Recruiting: Programs will continue to negatively recruit against the perception of the ‘big man school’ and whether Ewing can attract and coach guards. Can he have a guy on the staff who can do it? This is imperative. Patrick should be putting out a product and an offense that is much more attractive than the Princeton offense, but he will have to fight through that perception and his staffing will be key to do so. Patrick has dealt with the NBA travel, the film, the on-court work, he has even coached summer league.

He’s done it all with no reason to do so other than a love of the game and the challenge that has been in front of him. Constructing the proper staff, creating and maintaining relationships at the grassroots level is a concern and Patrick is wandering into the unknown – but failure won’t come from lack of effort.

Transition to the college game: The day to day activities of a college program will be an adjustment –hopefully he has a special assistant lined up that’s been around the block to help in that regard – again, he has the contacts do this. Perhaps a guy like Mike Jarvis wouldn’t mind spending his glory days back in DC to help.


This decision to stay within the family does not come without risks. There is a fear that the ‘wall’ will remain and a new face is here to appease a man who retired nearly two decades ago. But there is reason for hope. Ewing is a hard-working man who has never cut any corners, and he’s coming home because he cares about Georgetown University and the status of its flagship program.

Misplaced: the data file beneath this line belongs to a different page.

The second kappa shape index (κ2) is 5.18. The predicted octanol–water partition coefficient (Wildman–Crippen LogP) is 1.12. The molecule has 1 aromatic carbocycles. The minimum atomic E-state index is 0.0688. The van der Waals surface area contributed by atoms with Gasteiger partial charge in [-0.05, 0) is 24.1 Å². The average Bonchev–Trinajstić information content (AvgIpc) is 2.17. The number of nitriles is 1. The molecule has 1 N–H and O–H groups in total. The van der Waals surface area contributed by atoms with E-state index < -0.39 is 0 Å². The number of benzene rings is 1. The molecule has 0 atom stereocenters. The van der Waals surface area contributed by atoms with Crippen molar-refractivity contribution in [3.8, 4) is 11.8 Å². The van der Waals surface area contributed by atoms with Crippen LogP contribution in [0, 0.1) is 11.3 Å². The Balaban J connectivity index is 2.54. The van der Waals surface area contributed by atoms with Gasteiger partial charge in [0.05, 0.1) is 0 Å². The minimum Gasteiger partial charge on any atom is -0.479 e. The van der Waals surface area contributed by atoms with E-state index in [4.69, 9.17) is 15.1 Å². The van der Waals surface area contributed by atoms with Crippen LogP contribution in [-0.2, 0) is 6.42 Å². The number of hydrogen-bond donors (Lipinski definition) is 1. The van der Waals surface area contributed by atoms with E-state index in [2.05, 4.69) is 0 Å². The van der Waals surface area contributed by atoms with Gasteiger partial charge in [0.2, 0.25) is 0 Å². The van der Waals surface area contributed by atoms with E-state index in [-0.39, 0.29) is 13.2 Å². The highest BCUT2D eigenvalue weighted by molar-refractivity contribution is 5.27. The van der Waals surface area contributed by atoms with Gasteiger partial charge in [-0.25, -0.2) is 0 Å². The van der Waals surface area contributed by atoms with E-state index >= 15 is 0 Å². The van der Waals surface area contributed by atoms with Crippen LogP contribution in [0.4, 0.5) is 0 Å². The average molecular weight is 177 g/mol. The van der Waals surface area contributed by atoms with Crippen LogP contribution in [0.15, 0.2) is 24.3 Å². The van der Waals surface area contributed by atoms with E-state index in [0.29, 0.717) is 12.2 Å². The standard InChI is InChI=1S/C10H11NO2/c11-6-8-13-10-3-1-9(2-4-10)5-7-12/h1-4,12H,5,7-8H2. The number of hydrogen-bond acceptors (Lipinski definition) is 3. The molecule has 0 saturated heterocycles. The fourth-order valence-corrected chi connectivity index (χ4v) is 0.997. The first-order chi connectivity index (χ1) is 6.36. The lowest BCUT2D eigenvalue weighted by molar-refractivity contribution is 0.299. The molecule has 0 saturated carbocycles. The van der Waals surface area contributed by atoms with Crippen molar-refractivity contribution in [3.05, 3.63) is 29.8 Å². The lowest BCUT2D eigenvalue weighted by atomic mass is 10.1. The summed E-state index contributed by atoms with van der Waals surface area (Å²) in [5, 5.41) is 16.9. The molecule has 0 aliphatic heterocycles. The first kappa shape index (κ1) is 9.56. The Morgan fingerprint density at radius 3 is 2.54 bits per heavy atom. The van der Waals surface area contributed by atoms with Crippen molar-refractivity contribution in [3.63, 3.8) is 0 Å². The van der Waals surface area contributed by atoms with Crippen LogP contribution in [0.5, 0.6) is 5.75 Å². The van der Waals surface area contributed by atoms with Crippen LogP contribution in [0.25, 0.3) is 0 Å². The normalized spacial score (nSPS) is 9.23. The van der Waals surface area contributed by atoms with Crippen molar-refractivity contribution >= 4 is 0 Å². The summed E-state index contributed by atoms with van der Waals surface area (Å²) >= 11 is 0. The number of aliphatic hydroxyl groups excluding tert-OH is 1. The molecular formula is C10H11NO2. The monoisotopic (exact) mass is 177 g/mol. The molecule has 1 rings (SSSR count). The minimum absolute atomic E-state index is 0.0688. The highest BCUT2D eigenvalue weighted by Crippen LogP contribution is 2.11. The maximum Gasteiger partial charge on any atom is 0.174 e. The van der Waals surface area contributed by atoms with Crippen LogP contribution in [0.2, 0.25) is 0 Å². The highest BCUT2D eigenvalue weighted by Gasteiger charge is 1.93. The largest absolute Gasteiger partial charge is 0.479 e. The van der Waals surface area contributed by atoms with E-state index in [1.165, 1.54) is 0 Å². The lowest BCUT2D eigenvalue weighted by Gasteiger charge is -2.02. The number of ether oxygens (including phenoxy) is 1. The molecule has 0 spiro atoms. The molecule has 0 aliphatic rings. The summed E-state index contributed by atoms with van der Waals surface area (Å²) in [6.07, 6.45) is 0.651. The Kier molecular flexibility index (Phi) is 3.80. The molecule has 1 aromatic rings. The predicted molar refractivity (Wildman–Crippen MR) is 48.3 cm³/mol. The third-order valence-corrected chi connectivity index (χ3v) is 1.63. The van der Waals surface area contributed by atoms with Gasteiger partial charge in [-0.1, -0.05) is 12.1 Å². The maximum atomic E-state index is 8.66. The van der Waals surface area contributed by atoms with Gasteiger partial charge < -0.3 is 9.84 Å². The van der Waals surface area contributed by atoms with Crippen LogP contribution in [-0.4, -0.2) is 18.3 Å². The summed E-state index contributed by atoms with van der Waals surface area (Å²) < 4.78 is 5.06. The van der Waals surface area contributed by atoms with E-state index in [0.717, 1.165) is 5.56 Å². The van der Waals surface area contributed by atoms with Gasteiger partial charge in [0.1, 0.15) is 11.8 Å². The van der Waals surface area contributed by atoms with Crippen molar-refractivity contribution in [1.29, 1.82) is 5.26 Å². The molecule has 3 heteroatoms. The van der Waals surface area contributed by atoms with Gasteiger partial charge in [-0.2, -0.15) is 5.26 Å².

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Lawrence Davis III
Lawrence Davis, a Durham, North Carolina native, is a Sports Editor/Writer and Webmaster. The High Point University Alum has been writing for the magazine since 2013, covering Atlantic Coast Conference (ACC), Mid-Eastern Athletic Conference (MEAC), and Central Intercollegiate Athletic Association (CIAA) sports year round, as well as the Durham Bulls (Triple-A) baseball team in spring and summer. Davis is also the Head Coach of the Sanderson High School Varsity Lacrosse team in Raleigh NC, leading his team to numerous school records in only four years with the program. Davis still manages to assist in the organization and facilitation of the Annual NC MLK/Black History Month Parade, Annual NC Juneteenth Celebration, Spectacular Magazine Men of the Year and Spectacular Magazine Women of the Year award programs, among other events. Despite his busy schedule, Lawrence has built and maintains the Spectacular Magazine website and social media. @lawdavis13